It’s to be expected that with any new footwear trend, a lack of consensus among manufacturers can often muddy the waters for runners. Minimalist shoes are a prime example of this happening. Nothing is to stop a company from marketing a shoe as minimalist, when in fact, it might appear anything but when compared to other brands.
Clarification is clearly needed.Last fall, Running Times smartly wrote about the subject: “Many traditional training shoes put the foot 22-24mm off the ground in the heel and 10-15mm off the ground in the forefoot, and the difference between the two — typically 12-14mm in traditional training shoes — creates a forward-leaning slope, designed to reduce stress on the Achilles. Minimalist shoes trend toward being much more level (a 2-10mm slope) with the assumption that the runner will land on the midfoot and use the natural cushioning of the arch, thus the built-up heel only adds weight and gets in the way of an efficient stride.”
Several criteria should determine whether a minimalist running shoe fits this particular bill of goods of natural-style running:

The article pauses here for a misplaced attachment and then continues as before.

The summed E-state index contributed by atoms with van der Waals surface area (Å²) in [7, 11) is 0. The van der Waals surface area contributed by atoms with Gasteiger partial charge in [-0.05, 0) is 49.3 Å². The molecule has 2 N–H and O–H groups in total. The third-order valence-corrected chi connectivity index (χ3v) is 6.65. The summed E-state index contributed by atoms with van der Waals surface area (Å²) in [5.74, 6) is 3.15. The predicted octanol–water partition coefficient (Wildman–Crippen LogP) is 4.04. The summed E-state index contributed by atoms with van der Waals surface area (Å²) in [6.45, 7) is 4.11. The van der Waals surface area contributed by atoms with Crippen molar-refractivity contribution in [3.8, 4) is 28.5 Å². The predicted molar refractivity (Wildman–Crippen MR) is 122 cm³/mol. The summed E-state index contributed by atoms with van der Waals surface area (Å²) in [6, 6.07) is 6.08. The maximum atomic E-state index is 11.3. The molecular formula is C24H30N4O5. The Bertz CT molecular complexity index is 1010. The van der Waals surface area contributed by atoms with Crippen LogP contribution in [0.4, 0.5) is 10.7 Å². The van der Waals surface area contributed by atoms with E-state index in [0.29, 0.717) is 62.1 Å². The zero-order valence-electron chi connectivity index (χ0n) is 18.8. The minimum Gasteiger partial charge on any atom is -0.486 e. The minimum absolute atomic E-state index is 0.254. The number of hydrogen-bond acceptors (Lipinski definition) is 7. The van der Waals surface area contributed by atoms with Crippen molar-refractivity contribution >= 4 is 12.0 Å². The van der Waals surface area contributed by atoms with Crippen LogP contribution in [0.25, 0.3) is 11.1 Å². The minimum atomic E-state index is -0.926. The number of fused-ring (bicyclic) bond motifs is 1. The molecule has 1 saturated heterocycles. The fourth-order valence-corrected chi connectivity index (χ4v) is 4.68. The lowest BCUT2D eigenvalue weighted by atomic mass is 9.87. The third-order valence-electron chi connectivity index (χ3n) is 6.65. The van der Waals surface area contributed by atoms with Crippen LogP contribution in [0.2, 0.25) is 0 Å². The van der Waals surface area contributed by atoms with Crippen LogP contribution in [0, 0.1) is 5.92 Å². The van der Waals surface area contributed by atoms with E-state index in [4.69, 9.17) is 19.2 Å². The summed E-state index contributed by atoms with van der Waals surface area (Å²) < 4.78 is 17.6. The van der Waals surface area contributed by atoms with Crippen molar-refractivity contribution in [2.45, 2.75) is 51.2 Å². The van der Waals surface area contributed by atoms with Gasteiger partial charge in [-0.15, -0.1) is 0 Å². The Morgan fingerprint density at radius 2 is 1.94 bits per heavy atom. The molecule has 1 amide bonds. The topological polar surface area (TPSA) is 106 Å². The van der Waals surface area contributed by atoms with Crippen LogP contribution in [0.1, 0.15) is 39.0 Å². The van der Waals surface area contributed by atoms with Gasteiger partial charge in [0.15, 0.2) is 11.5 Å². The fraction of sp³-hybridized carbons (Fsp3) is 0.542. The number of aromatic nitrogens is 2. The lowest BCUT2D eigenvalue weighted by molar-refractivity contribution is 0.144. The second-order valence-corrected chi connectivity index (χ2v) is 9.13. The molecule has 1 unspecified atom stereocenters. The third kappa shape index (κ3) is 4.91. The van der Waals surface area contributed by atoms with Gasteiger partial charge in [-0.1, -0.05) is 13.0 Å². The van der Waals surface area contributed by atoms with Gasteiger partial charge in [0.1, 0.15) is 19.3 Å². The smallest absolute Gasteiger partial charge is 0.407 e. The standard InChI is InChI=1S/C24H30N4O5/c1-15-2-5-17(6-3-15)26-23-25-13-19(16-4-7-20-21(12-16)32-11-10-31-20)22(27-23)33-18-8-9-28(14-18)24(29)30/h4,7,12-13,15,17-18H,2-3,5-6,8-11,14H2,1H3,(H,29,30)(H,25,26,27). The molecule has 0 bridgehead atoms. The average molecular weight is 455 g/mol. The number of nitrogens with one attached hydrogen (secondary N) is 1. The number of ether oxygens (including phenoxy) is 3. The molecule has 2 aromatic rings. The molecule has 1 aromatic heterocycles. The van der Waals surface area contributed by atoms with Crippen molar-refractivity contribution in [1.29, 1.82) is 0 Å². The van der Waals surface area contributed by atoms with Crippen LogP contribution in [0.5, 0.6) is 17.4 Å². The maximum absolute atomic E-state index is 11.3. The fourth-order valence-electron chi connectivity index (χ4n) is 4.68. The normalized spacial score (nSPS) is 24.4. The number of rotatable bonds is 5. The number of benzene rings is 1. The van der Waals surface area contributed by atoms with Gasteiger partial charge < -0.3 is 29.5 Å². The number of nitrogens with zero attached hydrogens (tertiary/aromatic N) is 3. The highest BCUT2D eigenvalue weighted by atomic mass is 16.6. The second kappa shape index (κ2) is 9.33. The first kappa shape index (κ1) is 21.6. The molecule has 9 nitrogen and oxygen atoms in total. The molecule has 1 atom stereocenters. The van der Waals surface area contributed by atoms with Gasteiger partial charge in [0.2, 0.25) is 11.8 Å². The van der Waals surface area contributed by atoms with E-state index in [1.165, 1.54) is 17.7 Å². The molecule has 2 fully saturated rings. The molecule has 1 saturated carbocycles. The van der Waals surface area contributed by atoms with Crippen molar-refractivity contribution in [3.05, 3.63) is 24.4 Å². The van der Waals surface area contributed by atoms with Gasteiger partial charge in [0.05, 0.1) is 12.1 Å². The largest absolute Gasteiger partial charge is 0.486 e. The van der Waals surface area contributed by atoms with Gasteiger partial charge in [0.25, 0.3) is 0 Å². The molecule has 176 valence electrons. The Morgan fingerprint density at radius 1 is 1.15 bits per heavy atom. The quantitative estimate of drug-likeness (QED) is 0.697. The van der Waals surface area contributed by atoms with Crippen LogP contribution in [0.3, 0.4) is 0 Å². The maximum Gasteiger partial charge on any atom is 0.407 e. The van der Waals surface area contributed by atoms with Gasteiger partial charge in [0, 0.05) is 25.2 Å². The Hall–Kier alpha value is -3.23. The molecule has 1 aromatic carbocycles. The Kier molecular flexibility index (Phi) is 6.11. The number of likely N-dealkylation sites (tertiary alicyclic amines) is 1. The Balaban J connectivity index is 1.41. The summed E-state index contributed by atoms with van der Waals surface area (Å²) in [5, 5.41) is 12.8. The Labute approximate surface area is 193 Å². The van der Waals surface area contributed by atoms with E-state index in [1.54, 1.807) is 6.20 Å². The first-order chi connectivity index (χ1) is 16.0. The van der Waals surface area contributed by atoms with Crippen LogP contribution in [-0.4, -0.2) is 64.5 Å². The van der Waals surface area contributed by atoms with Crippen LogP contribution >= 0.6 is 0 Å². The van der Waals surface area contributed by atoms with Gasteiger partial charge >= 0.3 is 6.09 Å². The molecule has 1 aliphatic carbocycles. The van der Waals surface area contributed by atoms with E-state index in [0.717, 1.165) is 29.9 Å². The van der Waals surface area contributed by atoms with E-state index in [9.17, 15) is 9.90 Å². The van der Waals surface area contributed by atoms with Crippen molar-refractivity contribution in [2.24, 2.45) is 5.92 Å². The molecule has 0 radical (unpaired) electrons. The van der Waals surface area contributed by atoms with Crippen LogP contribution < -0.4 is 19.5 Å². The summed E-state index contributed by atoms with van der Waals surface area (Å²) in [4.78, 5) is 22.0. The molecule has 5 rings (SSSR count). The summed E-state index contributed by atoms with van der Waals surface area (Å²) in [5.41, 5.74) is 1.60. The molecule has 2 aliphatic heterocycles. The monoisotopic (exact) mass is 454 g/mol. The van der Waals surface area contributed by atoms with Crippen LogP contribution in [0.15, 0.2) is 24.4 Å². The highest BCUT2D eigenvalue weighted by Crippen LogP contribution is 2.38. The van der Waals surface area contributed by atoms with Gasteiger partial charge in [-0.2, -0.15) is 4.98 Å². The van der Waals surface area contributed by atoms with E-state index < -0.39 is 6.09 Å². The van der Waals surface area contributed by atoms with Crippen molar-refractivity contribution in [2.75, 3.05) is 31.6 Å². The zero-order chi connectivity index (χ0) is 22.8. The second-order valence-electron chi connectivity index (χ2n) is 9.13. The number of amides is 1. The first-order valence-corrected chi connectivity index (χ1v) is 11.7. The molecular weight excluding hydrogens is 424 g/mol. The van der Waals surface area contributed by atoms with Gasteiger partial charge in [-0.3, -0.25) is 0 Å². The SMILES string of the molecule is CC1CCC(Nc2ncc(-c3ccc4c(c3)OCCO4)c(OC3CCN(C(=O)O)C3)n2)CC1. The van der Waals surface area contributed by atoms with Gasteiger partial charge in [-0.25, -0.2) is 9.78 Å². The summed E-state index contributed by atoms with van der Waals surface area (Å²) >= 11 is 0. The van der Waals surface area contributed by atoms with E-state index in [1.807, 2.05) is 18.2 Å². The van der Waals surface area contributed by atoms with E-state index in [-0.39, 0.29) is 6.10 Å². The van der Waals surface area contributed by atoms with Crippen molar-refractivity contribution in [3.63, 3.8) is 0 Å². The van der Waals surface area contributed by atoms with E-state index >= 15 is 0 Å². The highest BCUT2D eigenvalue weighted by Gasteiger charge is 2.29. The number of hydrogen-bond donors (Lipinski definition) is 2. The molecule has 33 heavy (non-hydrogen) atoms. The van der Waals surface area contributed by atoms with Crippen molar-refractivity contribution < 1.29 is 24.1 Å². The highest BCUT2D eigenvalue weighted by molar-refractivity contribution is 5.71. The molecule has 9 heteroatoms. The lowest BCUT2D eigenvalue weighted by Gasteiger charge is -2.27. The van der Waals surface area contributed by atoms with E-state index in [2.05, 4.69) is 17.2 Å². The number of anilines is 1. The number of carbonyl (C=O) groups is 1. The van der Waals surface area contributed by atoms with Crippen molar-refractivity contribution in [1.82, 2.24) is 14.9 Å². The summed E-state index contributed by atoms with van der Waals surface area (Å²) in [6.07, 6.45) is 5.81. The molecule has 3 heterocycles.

1. An absence of a thick, rigid, overbuilt and unresponsive heel-crash pad that is found in a majority of conventional running shoes.
2. The use of lightweight material for the upper part of the shoe.
3. A flexible sole so your foot bends with the shoe, no matter the running surface– dirt, asphalt, grass, rocky trails. You want the foot to feel the ground.
4. There’s not much heel-to-toe height differential, also known as the drop (going barefoot gives you “zero drop.”)
5. The shoe is so lightweight that you might want to take it to the post office where they have an electronic scale for readings in ounces.
6. The footbed is relatively flat and contains little cushioning support.